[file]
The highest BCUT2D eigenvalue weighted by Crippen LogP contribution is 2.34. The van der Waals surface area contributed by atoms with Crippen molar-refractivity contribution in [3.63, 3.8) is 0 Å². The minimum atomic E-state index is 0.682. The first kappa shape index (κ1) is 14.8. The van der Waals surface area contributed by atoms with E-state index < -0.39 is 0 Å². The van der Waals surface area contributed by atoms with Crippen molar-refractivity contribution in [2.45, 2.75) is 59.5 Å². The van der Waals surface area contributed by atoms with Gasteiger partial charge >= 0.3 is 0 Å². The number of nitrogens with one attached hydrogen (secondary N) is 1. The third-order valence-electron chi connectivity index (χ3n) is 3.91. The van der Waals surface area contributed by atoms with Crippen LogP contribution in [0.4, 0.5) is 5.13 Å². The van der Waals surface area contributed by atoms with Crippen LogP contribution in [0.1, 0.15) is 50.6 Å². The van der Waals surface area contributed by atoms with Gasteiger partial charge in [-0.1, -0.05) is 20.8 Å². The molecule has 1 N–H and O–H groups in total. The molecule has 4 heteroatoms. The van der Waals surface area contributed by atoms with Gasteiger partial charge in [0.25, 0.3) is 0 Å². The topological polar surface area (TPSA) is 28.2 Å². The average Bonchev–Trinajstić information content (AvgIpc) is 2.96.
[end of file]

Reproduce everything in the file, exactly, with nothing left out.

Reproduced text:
The highest BCUT2D eigenvalue weighted by Crippen LogP contribution is 2.34. The van der Waals surface area contributed by atoms with Crippen molar-refractivity contribution in [3.63, 3.8) is 0 Å². The minimum atomic E-state index is 0.682. The first kappa shape index (κ1) is 14.8. The van der Waals surface area contributed by atoms with E-state index < -0.39 is 0 Å². The van der Waals surface area contributed by atoms with Crippen molar-refractivity contribution in [2.45, 2.75) is 59.5 Å². The van der Waals surface area contributed by atoms with Gasteiger partial charge >= 0.3 is 0 Å². The number of nitrogens with one attached hydrogen (secondary N) is 1. The third-order valence-electron chi connectivity index (χ3n) is 3.91. The van der Waals surface area contributed by atoms with Crippen LogP contribution in [0.4, 0.5) is 5.13 Å². The van der Waals surface area contributed by atoms with Crippen LogP contribution in [0.1, 0.15) is 50.6 Å². The van der Waals surface area contributed by atoms with Gasteiger partial charge in [-0.1, -0.05) is 20.8 Å². The molecule has 1 N–H and O–H groups in total. The molecule has 4 heteroatoms. The van der Waals surface area contributed by atoms with Gasteiger partial charge in [0.25, 0.3) is 0 Å². The topological polar surface area (TPSA) is 28.2 Å². The average Bonchev–Trinajstić information content (AvgIpc) is 2.96.